A 'Vice' Vacation Without Leaving Home


Alvi ends his portion of Vice's travel guide on a bleak note: "Americans are trying to beat down the Taliban uprising, and they think that by sending in their troops and Pakistani troops that they'll be able to squash these people down. Good luck! These people live in caves. They have no tongues. They make guns with their bare hands. You can't beat them. They've been doing it for centuries, and they will continue to."

Not exactly the "welcomed us with open arms" review most of us are used to. But, Alvi added, "It's fascinating to go in there and see the working conditions and just the vibe of the place. You get in there and people are remarkably friendly. It didn't feel dangerous."

"The Vice Guide to Travel" also visits Beirut, site of prolonged religious strife, where the Vice team literally stumble upon a gold mine.

"That whole shoot was a mistake," Smith said. "We'd done this shoot 'Skating with the Hezbollah' … but when we got there, [the skate park] had been blown up. We just started going around talking to people and we met the head of the Al Aqsa Martyrs brigade."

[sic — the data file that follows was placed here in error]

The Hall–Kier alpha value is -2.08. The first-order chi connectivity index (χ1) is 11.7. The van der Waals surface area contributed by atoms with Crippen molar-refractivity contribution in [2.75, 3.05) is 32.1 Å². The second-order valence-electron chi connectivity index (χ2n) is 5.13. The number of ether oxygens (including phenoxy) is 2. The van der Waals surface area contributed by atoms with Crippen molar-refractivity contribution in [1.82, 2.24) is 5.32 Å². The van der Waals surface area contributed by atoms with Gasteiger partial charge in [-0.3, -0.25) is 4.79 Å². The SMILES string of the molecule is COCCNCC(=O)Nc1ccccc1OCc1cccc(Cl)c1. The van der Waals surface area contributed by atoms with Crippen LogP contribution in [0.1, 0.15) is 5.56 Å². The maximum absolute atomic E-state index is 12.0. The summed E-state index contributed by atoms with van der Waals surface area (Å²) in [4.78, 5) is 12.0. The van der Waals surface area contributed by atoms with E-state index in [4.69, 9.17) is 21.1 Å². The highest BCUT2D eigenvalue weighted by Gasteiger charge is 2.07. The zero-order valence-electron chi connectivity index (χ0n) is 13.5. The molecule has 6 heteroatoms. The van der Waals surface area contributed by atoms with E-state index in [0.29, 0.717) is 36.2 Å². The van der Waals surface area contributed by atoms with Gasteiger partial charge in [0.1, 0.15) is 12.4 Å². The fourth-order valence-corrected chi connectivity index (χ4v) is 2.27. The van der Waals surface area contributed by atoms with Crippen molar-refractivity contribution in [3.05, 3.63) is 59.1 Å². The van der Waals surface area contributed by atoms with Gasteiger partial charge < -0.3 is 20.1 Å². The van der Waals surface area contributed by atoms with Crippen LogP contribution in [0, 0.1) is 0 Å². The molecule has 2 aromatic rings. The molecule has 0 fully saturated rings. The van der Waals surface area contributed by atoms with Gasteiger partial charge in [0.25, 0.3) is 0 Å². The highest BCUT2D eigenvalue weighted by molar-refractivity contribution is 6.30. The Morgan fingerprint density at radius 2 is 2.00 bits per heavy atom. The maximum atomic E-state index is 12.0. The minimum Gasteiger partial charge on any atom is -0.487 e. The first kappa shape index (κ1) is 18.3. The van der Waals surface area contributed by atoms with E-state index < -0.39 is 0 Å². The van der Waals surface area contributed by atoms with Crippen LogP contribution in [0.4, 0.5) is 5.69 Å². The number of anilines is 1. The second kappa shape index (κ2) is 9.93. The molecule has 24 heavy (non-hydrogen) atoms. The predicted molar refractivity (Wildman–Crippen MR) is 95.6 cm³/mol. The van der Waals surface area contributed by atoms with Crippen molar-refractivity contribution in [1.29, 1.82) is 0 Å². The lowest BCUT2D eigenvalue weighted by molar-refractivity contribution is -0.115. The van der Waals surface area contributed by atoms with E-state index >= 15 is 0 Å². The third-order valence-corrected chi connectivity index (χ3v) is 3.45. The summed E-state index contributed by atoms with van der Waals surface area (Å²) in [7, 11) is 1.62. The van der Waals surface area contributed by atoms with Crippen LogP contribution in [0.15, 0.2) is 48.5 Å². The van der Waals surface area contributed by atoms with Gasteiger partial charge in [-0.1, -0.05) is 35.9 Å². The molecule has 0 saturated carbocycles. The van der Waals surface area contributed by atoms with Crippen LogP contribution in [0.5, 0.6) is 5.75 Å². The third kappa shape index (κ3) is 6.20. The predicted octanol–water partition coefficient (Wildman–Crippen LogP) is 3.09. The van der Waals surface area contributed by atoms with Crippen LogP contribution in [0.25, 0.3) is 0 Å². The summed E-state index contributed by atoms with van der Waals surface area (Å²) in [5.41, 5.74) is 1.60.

Al Aqsa's leader, Munir Muqada, not only spoke on camera but gave Vice access to the PLO camp and their class of "boy scouts." The 6-, 7- and 8-year-old scouts, are shown joyously singing battle hymns. And there also is a cartoon championing a young boy "achieving the honor of martyrdom."

In Palestine, "the idea of becoming a martyr is fused with patriotism," said Mia Bloom, the author of "Dying to Kill." "As soon as there is a martyrdom operation, there are posters of them everywhere. Streets are named after them. Martyrs become virtual rock stars in their societies."

In David Choe's trip to the Republic of Congo in search of the fabled dinosaur Mokele Mbembe, the focus turns from trekking through the jungle with Pygmy guides to drinking hallucinogenic beer with them instead. Unlike the gung-ho, no-holds-barred attitude of the other correspondents, Choe's closing lines are, "So, I don't know. We might have to come back. We'll see."

In the Chernobyl segment, hosts Shane Smith and Pella Kagerman also emphasize heavy drinking.

With ever-advancing technology and fearless, sometimes reckless, explorers, there may be no limit to where Vice will go.

ABC News' Nancy Cordes and Rebecca Lee contributed to this report.

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